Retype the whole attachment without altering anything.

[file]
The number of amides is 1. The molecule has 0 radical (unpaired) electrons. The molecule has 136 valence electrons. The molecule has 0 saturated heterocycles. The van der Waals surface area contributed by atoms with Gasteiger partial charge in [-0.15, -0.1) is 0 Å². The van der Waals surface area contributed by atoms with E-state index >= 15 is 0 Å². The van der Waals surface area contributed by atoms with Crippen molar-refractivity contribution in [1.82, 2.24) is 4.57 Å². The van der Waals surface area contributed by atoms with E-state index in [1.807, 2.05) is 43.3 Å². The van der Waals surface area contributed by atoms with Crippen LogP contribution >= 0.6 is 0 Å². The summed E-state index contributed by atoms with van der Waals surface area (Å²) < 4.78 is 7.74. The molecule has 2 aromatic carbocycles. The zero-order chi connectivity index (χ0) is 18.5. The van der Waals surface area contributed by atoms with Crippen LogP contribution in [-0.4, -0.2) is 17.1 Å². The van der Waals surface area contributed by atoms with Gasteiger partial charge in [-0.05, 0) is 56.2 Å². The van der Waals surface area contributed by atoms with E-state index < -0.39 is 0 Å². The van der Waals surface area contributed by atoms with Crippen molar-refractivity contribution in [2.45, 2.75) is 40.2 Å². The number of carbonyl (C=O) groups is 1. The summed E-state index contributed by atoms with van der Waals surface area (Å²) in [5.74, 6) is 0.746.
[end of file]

The number of amides is 1. The molecule has 0 radical (unpaired) electrons. The molecule has 136 valence electrons. The molecule has 0 saturated heterocycles. The van der Waals surface area contributed by atoms with Gasteiger partial charge in [-0.15, -0.1) is 0 Å². The van der Waals surface area contributed by atoms with E-state index >= 15 is 0 Å². The van der Waals surface area contributed by atoms with Crippen molar-refractivity contribution in [1.82, 2.24) is 4.57 Å². The van der Waals surface area contributed by atoms with E-state index in [1.807, 2.05) is 43.3 Å². The van der Waals surface area contributed by atoms with Crippen LogP contribution >= 0.6 is 0 Å². The summed E-state index contributed by atoms with van der Waals surface area (Å²) < 4.78 is 7.74. The molecule has 2 aromatic carbocycles. The zero-order chi connectivity index (χ0) is 18.5. The van der Waals surface area contributed by atoms with Crippen LogP contribution in [-0.4, -0.2) is 17.1 Å². The van der Waals surface area contributed by atoms with Gasteiger partial charge in [-0.05, 0) is 56.2 Å². The van der Waals surface area contributed by atoms with E-state index < -0.39 is 0 Å². The van der Waals surface area contributed by atoms with Crippen molar-refractivity contribution in [2.45, 2.75) is 40.2 Å². The number of carbonyl (C=O) groups is 1. The summed E-state index contributed by atoms with van der Waals surface area (Å²) in [5.74, 6) is 0.746.